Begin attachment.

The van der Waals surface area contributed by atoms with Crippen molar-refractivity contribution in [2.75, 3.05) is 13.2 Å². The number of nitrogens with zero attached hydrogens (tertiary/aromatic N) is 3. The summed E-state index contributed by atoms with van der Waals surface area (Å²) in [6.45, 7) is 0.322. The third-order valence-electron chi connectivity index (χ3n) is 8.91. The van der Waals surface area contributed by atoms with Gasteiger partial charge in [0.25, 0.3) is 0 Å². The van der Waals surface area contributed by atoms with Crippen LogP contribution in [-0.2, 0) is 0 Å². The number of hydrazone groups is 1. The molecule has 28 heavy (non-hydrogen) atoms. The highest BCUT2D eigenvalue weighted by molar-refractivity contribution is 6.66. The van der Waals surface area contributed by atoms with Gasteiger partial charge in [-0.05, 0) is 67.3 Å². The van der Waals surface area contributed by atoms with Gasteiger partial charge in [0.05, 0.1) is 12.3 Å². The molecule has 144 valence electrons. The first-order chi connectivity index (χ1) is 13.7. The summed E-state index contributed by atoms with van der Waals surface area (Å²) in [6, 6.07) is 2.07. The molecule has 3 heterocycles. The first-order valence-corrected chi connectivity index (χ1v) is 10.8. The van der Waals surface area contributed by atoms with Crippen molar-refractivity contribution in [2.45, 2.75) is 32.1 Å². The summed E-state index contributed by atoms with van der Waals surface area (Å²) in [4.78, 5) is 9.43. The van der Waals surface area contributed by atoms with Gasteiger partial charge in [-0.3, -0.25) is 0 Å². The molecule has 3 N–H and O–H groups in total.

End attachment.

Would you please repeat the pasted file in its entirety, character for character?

The van der Waals surface area contributed by atoms with Crippen molar-refractivity contribution in [2.75, 3.05) is 13.2 Å². The number of nitrogens with zero attached hydrogens (tertiary/aromatic N) is 3. The summed E-state index contributed by atoms with van der Waals surface area (Å²) in [6.45, 7) is 0.322. The third-order valence-electron chi connectivity index (χ3n) is 8.91. The van der Waals surface area contributed by atoms with Gasteiger partial charge in [0.25, 0.3) is 0 Å². The van der Waals surface area contributed by atoms with Crippen LogP contribution in [-0.2, 0) is 0 Å². The number of hydrazone groups is 1. The molecule has 28 heavy (non-hydrogen) atoms. The highest BCUT2D eigenvalue weighted by molar-refractivity contribution is 6.66. The van der Waals surface area contributed by atoms with Gasteiger partial charge in [-0.05, 0) is 67.3 Å². The van der Waals surface area contributed by atoms with Gasteiger partial charge in [0.05, 0.1) is 12.3 Å². The molecule has 144 valence electrons. The first-order chi connectivity index (χ1) is 13.7. The summed E-state index contributed by atoms with van der Waals surface area (Å²) in [6, 6.07) is 2.07. The molecule has 3 heterocycles. The first-order valence-corrected chi connectivity index (χ1v) is 10.8. The van der Waals surface area contributed by atoms with Crippen molar-refractivity contribution in [2.45, 2.75) is 32.1 Å². The summed E-state index contributed by atoms with van der Waals surface area (Å²) in [4.78, 5) is 9.43. The van der Waals surface area contributed by atoms with Gasteiger partial charge in [-0.3, -0.25) is 0 Å². The molecule has 3 N–H and O–H groups in total.